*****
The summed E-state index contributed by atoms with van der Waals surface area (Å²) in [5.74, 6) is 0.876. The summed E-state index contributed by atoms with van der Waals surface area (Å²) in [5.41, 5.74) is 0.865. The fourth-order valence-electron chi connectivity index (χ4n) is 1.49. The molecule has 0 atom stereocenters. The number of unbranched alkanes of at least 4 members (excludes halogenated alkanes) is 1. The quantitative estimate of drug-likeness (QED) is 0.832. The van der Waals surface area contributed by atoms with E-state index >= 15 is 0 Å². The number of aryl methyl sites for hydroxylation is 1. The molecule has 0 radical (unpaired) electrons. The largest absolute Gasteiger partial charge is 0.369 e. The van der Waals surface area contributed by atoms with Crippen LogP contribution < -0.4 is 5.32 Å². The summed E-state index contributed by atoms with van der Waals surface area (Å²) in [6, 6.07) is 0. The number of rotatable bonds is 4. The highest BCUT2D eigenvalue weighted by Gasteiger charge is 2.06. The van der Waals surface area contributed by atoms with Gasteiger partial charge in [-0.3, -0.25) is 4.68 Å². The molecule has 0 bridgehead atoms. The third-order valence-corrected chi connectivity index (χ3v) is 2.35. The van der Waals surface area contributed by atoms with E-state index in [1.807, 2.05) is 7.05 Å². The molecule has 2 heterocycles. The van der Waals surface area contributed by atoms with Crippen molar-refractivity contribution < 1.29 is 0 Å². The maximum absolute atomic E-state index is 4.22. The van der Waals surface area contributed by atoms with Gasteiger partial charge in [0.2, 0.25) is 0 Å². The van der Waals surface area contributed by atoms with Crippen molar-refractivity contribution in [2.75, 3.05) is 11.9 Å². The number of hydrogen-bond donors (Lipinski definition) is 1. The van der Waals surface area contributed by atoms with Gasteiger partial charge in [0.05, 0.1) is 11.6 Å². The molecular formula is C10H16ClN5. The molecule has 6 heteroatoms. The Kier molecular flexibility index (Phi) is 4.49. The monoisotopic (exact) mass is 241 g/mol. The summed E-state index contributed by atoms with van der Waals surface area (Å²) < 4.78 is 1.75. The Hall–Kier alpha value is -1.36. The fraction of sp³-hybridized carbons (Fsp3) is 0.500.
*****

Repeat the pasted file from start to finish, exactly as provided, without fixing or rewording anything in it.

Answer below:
The summed E-state index contributed by atoms with van der Waals surface area (Å²) in [5.74, 6) is 0.876. The summed E-state index contributed by atoms with van der Waals surface area (Å²) in [5.41, 5.74) is 0.865. The fourth-order valence-electron chi connectivity index (χ4n) is 1.49. The molecule has 0 atom stereocenters. The number of unbranched alkanes of at least 4 members (excludes halogenated alkanes) is 1. The quantitative estimate of drug-likeness (QED) is 0.832. The van der Waals surface area contributed by atoms with E-state index >= 15 is 0 Å². The number of aryl methyl sites for hydroxylation is 1. The molecule has 0 radical (unpaired) electrons. The largest absolute Gasteiger partial charge is 0.369 e. The van der Waals surface area contributed by atoms with Crippen LogP contribution < -0.4 is 5.32 Å². The summed E-state index contributed by atoms with van der Waals surface area (Å²) in [6, 6.07) is 0. The number of rotatable bonds is 4. The highest BCUT2D eigenvalue weighted by Gasteiger charge is 2.06. The van der Waals surface area contributed by atoms with Gasteiger partial charge in [-0.3, -0.25) is 4.68 Å². The molecule has 0 bridgehead atoms. The third-order valence-corrected chi connectivity index (χ3v) is 2.35. The van der Waals surface area contributed by atoms with E-state index in [1.807, 2.05) is 7.05 Å². The molecule has 2 heterocycles. The van der Waals surface area contributed by atoms with Crippen molar-refractivity contribution < 1.29 is 0 Å². The maximum absolute atomic E-state index is 4.22. The van der Waals surface area contributed by atoms with Gasteiger partial charge in [0.2, 0.25) is 0 Å². The van der Waals surface area contributed by atoms with Crippen molar-refractivity contribution in [2.75, 3.05) is 11.9 Å². The number of hydrogen-bond donors (Lipinski definition) is 1. The van der Waals surface area contributed by atoms with Gasteiger partial charge in [0.05, 0.1) is 11.6 Å². The molecular formula is C10H16ClN5. The molecule has 6 heteroatoms. The Kier molecular flexibility index (Phi) is 4.49. The monoisotopic (exact) mass is 241 g/mol. The summed E-state index contributed by atoms with van der Waals surface area (Å²) < 4.78 is 1.75. The Hall–Kier alpha value is -1.36. The fraction of sp³-hybridized carbons (Fsp3) is 0.500.